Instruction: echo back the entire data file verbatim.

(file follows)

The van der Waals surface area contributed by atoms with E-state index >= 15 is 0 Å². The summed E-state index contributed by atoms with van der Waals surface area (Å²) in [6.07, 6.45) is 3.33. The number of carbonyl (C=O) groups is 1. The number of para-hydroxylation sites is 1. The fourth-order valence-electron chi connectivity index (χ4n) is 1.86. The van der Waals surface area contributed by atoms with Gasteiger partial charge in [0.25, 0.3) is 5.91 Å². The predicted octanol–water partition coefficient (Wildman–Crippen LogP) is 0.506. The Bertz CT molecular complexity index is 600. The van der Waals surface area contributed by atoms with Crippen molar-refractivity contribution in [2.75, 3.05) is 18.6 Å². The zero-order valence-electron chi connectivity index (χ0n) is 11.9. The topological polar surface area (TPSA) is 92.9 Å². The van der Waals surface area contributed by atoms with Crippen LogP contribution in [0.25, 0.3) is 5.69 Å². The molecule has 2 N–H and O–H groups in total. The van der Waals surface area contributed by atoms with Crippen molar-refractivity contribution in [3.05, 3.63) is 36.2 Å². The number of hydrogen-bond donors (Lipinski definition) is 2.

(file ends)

The van der Waals surface area contributed by atoms with E-state index >= 15 is 0 Å². The summed E-state index contributed by atoms with van der Waals surface area (Å²) in [6.07, 6.45) is 3.33. The number of carbonyl (C=O) groups is 1. The number of para-hydroxylation sites is 1. The fourth-order valence-electron chi connectivity index (χ4n) is 1.86. The van der Waals surface area contributed by atoms with Gasteiger partial charge in [0.25, 0.3) is 5.91 Å². The predicted octanol–water partition coefficient (Wildman–Crippen LogP) is 0.506. The Bertz CT molecular complexity index is 600. The van der Waals surface area contributed by atoms with Crippen molar-refractivity contribution in [2.75, 3.05) is 18.6 Å². The zero-order valence-electron chi connectivity index (χ0n) is 11.9. The topological polar surface area (TPSA) is 92.9 Å². The van der Waals surface area contributed by atoms with Crippen LogP contribution in [0.25, 0.3) is 5.69 Å². The molecule has 2 N–H and O–H groups in total. The van der Waals surface area contributed by atoms with Crippen molar-refractivity contribution in [3.05, 3.63) is 36.2 Å². The number of hydrogen-bond donors (Lipinski definition) is 2.